Growing older is hard, growing up is harder.
An Australian-Irish co-production set in and around Dublin, best mates Laura (Holliday Grainger) and Tyler (Alia Shawkat), the lives of any and every party, booze, cruise and revel their way around the city. Not so content with Laura’s sister Jean (Amy Molloy) announcing her retirement from the gang due to pregnancy and an ever-dreaded move to the suburbs, rifts soon emerge in what for long has been an idyllic existence.
This author themselves having only recently travelled to Ireland to observe a milestone to which both our leads can plot-wise relate, Animals is without question for a large if constrictive demographic. Eminently identifiable for those at a stage of their lives where it’s staples begin to unhinge, fairly a phenomenon indeterminate of age, Australian Director Sophie Hyde’s latest marks a particular conflict between reckless abandon and heedful resolve that will characterise a formative stage of many in their 20s and 30s.
With Laura intent for ten years on writing her novel, laughing off the few steps she’s taken as Tyler and her ferry each other between all-nighters, the pressure gradually emerges. What Animals does well is that it doesn’t take a finite or necessarily defined stand; chronicling the perils and attributes of balance rather than pivoting to that ‘responsible’ or living endlessly in the moment.
What it doesn’t do well is doing so much of it so blatantly with Tyler above all, granted a lyrical and statedly literal person, spelling out these varied approaches every few scenes. That which frustratingly becomes repetitive reaches a groan-inducing height at her own rendition of one of this decade’s most famous pop songs, very relevant here to the particular stage in proceedings, as Laura waltzes out in the only sequence in the film rendered in slow motion.
The other musical segments, alternating between rock/punk influences and the stunning addition of traditional Irish rhythms fare much better, as does Grainger, nailing the Dublin accent. Born in Manchester, incidentally the original staging for the novel whose author Emma Jane Unsworth doubled as the screenwriter, the whole team does well to make best use of Dublin as it’s setting. Initiating the city as a character in and of itself and utilising it’s creative strands and narrow laneways to great effect, the film still regretfully does not bear the palpable, lived-in sense of Ireland one could garner from a number of other local productions, among them say the recent Dublin Oldschool which took evident and strong inspiration from the city’s party scene.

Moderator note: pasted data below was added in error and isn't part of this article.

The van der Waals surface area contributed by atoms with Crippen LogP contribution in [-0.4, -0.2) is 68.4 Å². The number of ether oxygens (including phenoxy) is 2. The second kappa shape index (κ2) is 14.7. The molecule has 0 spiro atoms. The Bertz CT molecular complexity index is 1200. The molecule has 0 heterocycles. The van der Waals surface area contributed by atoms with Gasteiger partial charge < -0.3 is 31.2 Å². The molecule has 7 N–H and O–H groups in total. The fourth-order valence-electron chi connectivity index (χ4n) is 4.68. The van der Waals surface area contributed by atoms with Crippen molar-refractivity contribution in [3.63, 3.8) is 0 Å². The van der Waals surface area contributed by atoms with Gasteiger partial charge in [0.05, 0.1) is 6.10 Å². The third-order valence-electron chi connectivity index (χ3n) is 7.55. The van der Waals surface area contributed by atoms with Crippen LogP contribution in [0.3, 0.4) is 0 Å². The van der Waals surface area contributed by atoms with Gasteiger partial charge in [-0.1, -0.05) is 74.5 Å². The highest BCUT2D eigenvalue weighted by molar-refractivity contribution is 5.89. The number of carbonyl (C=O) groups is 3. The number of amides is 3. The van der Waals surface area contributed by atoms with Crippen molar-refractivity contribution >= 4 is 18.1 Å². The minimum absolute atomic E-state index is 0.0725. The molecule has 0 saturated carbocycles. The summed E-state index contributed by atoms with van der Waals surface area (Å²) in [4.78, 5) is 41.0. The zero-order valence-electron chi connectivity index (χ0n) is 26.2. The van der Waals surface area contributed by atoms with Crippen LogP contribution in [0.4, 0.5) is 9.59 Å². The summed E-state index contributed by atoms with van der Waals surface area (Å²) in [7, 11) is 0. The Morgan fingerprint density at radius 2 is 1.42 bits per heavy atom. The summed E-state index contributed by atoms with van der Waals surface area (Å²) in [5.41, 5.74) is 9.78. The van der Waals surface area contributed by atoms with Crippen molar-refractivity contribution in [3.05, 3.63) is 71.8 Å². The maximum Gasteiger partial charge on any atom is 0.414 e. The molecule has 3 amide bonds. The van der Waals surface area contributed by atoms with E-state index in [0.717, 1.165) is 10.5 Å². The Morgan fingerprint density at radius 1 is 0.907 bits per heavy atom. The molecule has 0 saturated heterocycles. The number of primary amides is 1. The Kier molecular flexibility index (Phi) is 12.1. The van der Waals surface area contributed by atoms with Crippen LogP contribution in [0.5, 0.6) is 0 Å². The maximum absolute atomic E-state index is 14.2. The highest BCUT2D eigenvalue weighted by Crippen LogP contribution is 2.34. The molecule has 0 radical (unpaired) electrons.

Packed with cutting, witty dialogue, vivid encounters and an immediately impassioned dynamic between its two abounding leads, Animals may or may not direct you where to go in life but if you feel like living it up in the moment for a couple of hours it’s got you covered.
For our interview with Animals Director Sophie Hyde see here
Animals screens as part of the Sydney Film Festival on Saturday 8 June at 8:30PM at the Randwick Ritz, Thursday the 13th of June at 8:30PM at the Hayden Orpheum Cremorne and Saturday 15 June at 9PM at Event Cinemas George Street, as part of the Melbourne International Film Festival on August 2 at 6:45PM at Hoyts Melbourne Central, August 4 at 6:30PM at The Capitol and August 18 at 11AM at Hoyts Melbourne Central, as part of the Travelling Film Festival on Sunday August 4 in Wollongong, as part of the Brisbane Queer Film Festival on September 9, as part of the Darwin International Film Festival on September 21, as part of the Real Film Festival in Newcastle on November 17 and as part of Screenwave on January 10 & 13, 2020
Animals on Film Fight Club